A California judge on Tuesday tossed the final claims of a former Drinker Biddle & Reath LLP associate’s $30 million wrongful firing suit, saying there wasn’t factual support for fraud allegations that included a purported promise that she would stay employed as long as she delivered “average quality work.”
Health care and civil rights advocacy groups filed a putative class action Wednesday claiming California’s Medi-Cal system discriminates against millions of low-income residents, the majority of whom are Latinos, by using a low reimbursement rate that creates unequal access to medical care.
President Donald Trump's picks to fill the National Labor Relations Board's two vacancies and the No. 2 job at the U.S. Department of Labor will almost certainly be approved, but sparks may still fly at Thursday's Senate confirmation hearing, attorneys tell Law360. Here, they discuss the questions they expect the nominees to face.
A ShopRite supermarket chain has been slammed with a proposed collective action in New Jersey federal court by a former store chef alleging that the business misclassified him and other employees as being exempt from overtime pay requirements and stiffed them on the additional compensation.
Justice Stephen Breyer discusses the extent to which oral arguments can influence his thinking and recalls his many debates with the late Justice Antonin Scalia, in the second of two articles based on an exclusive interview.
Hundreds of former Shearson Lehman Brothers Inc. workers seeking up to $300 million in deferred pay from the defunct investment firm's liquidating trustee are looking at an uphill battle after a New York bankruptcy judge said Wednesday she could not get past "clear documentation" that seemingly subordinates their claims.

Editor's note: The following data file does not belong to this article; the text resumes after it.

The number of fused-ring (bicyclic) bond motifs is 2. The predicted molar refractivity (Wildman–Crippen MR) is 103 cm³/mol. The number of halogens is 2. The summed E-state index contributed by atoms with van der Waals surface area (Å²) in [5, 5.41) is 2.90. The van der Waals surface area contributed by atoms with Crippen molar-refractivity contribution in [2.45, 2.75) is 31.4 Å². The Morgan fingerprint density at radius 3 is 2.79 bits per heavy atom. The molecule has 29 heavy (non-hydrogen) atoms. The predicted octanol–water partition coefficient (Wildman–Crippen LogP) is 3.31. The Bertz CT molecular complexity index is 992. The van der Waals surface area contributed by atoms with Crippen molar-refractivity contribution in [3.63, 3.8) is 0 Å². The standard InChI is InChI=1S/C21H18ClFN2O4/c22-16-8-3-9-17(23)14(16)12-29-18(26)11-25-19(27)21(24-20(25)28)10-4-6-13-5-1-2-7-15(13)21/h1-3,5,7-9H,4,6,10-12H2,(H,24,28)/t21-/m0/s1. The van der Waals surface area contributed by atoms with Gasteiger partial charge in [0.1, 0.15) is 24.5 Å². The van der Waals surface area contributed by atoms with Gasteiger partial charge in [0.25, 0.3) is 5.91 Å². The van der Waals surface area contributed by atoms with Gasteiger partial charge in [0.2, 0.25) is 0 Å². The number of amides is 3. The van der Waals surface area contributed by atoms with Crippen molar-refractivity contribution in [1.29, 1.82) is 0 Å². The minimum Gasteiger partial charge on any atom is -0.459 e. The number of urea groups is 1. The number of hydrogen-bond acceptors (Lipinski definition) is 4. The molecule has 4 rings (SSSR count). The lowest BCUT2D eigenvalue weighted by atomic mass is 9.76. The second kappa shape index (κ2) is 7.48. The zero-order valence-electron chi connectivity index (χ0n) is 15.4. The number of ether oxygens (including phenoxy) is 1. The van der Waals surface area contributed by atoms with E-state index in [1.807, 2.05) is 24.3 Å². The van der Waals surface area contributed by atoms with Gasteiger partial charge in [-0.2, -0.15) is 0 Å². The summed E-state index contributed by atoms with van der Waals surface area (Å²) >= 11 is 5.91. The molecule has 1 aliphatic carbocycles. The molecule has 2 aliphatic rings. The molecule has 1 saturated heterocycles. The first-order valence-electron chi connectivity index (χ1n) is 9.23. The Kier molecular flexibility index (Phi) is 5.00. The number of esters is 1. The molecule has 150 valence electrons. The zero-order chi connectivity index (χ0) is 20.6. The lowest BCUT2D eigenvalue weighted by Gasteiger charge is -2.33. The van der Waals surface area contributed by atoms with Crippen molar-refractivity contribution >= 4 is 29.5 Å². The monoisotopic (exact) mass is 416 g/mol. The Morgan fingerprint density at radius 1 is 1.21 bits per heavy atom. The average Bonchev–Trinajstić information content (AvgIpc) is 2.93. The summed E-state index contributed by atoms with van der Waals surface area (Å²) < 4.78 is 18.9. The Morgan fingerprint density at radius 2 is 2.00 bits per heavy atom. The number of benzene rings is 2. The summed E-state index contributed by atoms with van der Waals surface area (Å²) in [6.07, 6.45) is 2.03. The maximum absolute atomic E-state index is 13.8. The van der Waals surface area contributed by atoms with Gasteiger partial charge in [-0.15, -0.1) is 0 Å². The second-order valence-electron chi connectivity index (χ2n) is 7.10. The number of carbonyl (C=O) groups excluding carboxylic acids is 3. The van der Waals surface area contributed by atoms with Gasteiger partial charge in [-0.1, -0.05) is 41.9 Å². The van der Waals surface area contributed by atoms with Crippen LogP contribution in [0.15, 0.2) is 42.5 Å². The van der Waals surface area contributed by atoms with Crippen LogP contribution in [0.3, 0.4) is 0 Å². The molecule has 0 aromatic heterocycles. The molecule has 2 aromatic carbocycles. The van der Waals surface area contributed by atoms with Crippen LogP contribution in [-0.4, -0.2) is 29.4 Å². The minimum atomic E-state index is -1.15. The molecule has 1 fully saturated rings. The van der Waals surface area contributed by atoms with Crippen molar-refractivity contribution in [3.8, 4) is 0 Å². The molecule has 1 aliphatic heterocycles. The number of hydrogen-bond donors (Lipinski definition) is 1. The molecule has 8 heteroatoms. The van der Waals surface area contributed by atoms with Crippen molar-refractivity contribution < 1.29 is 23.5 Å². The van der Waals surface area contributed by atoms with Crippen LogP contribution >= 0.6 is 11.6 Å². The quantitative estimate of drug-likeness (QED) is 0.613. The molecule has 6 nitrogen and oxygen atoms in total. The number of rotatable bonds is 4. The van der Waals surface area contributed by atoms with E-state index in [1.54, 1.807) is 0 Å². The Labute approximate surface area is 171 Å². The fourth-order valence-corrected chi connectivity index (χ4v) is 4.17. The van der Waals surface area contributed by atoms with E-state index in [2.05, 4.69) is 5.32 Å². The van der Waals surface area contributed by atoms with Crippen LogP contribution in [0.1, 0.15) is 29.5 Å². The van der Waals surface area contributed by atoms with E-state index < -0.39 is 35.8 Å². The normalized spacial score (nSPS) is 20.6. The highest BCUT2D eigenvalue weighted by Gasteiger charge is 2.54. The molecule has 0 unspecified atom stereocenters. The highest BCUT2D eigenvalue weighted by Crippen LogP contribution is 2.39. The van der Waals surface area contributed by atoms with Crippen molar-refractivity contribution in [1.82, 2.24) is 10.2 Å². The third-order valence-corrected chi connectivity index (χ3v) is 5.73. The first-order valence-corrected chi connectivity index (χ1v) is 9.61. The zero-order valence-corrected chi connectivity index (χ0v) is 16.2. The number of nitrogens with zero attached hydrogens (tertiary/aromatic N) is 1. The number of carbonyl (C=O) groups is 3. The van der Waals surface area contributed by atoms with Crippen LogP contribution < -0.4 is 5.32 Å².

The U.S. Senate Committee on Health, Education, Labor and Pensions was told on Wednesday by a host of organizations that it should postpone Thursday’s scheduled hearings for two National Labor Relations Board nominees and the nominee for the deputy secretary of labor.
A California jury on Wednesday sided with three companies in a toxic tort trial, rejecting a mother’s claims for $23 million in damages due to her son’s alleged in utero exposure to chemicals when she worked on a berry farm, a defendant’s law firm said.
The Delaware Supreme Court ruled Tuesday that employees can't receive unemployment benefits during periods in which they are medically disabled, finding against an out-of-work housekeeper who sought such benefits.
The National Labor Relations Board on Tuesday ruled in a split decision Tuesday that lacrosse referees in western Pennsylvania are employees of the Pennsylvania Interscholastic Athletic Association and can unionize, saying the athletic governing body failed to establish that the officials are independent contractors.
Baker McKenzie said Wednesday it has implemented a new policy adopting a set of guidelines for how gender transition and gender identity will be addressed in the workplace.